|Good mental health is extremely important. While we have made very large strides in understanding mental health issues we still have work to do when it comes to men’s mental health. Although both men and women are affected by mental illness, it is oftentimes overlooked in males. Researchers at The National Institute of Mental Health (NIMH) estimate that at least 6 million men suffer from depressive disorders, including suicidal thoughts, annually. However, mental health conditions among men often go untreated because they are far less likely to seek treatment than women. Untreated mental health conditions increase the risk for suicide, so it’s no surprise that suicide rates are higher among men. According to the American Foundation for Suicide Prevention, men die by suicide 3.9x more often than females; 75% of suicide deaths are men. So what is preventing men from getting the treatment they need? Stigma and the culture norms surrounding masculinity are two contributing factors.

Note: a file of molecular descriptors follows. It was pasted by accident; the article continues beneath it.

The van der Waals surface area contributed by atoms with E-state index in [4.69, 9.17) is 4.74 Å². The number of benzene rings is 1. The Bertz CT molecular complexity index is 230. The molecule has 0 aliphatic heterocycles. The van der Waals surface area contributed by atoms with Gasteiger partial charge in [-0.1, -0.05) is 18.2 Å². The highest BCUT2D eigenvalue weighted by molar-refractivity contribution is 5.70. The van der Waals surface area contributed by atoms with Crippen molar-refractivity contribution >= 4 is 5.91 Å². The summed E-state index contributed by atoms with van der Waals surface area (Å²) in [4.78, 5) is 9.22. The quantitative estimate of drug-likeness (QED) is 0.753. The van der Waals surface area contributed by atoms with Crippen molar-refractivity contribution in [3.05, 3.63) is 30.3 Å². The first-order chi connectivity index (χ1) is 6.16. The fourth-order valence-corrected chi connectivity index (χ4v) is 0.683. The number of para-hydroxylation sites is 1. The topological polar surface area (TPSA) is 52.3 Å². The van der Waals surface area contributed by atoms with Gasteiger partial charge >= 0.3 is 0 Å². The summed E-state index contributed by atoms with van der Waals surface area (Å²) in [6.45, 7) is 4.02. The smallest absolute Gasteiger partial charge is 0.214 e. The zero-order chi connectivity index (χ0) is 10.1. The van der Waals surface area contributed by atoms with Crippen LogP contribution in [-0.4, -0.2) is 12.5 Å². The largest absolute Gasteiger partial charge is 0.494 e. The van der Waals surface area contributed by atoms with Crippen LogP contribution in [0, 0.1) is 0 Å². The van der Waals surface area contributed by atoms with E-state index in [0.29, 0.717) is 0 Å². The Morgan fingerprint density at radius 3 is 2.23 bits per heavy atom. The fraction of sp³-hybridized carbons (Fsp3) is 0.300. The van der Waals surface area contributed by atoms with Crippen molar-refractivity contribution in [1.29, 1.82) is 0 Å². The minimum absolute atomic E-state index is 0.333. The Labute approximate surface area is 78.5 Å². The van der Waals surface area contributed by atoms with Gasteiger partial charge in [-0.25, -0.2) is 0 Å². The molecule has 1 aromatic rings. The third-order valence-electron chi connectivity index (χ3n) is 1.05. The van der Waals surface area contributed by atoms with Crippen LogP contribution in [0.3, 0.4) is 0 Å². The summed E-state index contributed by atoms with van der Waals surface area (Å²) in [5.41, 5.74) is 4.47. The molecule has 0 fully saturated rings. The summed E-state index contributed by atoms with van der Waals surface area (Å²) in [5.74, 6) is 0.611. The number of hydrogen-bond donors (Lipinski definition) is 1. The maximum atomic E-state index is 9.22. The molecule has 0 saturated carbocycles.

Stigma & Suffering In Silence
It’s difficult to understand the silent epidemic of mental health issues growing among men in the United States. Silent, because it’s a topic rarely spoken of, swept under the rug at both the individual level and by society at large. Stigma not only bars men from speaking to their loved ones about mental illness, but also from addressing it themselves and seeking help. Stigma affects the way men perceive mental health concerns and therapy. Common ways this can manifest is:
- Men may struggle to express their emotions.
- Men may not realize that they have a mental health condition.
- Men may turn to substances or other unhealthy coping mechanisms over seeking treatment.
- Men may believe that they can push through negative emotions or work through problematic behaviors on their own.
- Men may have a negative opinion about the effectiveness of therapy.
- Men might not consider seeking treatment until their mental health or behavioral issues are severe.
- Men might have difficulties being vulnerable in therapy and connecting with their therapist.
Source: The Hub: Behavioral Health Action Organization for Southwestern CT – Click here to view the full blog post